Our guide to roulette systems continued.
Fibonacci was the short name of an Italian mathematician called Leonardo Bonacci and he lived in the 12th/13th centuries during which time he devised the Fibonacci sequence of numbers. This sequence involves adding together the last two numbers to produce the next:
1, 1, 2, 3, 5, 8, 13, 21, 34 etc
Again the betting process which uses this sequence is progressive so if you bet with 1 chip on red and lose, the next bet is the next step along the row. If you win you should move three steps back.
- Bet 1 chip on red > lose > bet 1 chip on red > lose > bet 2 chips on red > lose > bet 3 chips on red
- Bet 1 chip on red > lose > bet 1 chip on red > lose > bet 2 chips on red > lose > bet 1 chip on red
The advantage over the Martingale system is that a losing streak is not so financially damaging and you won’t hit the casino limit (or run out of money) so quickly. The flaw of course is that the green zeros mean your bets aren’t 50/50.
James Bond System
This is clearly the most exciting sounding strategy and it is credited to Ian Fleming, the 007 author. You will need:
- A European table (single zero)
- One spin
This method is all about placing a large bet at the best odds then getting out quickly. If you lose tough. This is how you should bet:
- £140 on the high numbers (19-36)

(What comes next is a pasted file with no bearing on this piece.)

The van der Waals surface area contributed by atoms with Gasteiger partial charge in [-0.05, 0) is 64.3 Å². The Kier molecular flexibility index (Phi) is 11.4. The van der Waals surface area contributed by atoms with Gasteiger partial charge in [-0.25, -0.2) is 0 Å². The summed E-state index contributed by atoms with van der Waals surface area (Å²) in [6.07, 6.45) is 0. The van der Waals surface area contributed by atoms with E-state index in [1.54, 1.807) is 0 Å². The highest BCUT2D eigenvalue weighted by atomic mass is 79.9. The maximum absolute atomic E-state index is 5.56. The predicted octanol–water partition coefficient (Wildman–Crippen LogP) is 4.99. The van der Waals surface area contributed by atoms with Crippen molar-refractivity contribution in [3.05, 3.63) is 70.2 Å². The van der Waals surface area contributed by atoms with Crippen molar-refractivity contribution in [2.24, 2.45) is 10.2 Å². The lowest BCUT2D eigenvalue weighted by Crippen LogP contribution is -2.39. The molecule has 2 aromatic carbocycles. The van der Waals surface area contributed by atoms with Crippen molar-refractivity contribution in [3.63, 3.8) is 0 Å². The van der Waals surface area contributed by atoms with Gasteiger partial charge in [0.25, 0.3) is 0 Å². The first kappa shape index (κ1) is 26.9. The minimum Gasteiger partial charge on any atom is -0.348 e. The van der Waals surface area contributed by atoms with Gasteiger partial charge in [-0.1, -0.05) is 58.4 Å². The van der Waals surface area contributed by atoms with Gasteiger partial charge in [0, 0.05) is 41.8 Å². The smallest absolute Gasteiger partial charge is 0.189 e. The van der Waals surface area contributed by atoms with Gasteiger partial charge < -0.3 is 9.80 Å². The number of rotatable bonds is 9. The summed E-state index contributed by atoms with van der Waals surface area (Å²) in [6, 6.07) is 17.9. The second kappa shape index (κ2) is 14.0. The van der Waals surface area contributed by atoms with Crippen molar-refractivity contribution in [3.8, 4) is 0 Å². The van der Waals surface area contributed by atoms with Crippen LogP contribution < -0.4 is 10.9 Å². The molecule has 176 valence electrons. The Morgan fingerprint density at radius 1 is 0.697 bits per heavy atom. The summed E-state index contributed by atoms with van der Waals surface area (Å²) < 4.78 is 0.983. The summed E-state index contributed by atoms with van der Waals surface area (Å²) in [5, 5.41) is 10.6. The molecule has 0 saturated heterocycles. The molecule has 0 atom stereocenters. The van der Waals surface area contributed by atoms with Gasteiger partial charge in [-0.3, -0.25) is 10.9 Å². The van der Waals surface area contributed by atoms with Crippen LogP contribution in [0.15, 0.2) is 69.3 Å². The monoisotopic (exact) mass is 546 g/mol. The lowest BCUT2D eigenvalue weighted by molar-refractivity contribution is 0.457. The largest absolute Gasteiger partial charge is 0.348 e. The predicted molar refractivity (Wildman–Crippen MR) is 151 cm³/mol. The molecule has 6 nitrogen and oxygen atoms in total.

- £50 on the 6-line (13-18)
- £10 on zero
You will notice that you will win unless you land on numbers 1-12, which will happen 32.43% of the time and those winnings will be as follows:
- High number win – returns £280 (profit £80)
- 6-line win – returns £300 (profit £100)
- zero win – returns £360 (profit £160)
Essentially you have a 67.57% chance of winning at least £80; you just need to be mentally prepared for the possibility that you may well lose £200.
Lastly let’s take a look at possibly the most complicated of the better-known methods; it’s connected with the English politician Henry Labouchère although there doesn’t appear to be any definitive link.
To being with you need to set a winnings target and a betting unit. To keep things simple let’s say that your target is to win £10 and your betting units are £1.
Your target can also be expressed as 10 units so now you need to break this number down into smaller amounts; for example:
1, 2, 2, 3, 2
On your first spin you should bet the first and last number of units on a red/black, odd/even wager; so here we have 1 + 2 units = 3 units (£3).
If the bet wins, cross those two numbers off to leave you with:
2, 2, 3
Now repeat the betting process, in this case 2 + 3 units (£5). If you lose the spin, that total number of units is added to the end of the line:
2, 2, 3, 5
The idea is to cross off all the numbers at which point you will have reached your target. The risk, as with other progressive methods is that your losses on a losing streak pile up, depleting your bankroll or hitting the casino limit before you can regroup.
Your are still battling against the house edge of course but this is probably the most interesting system if you have the time and inclination.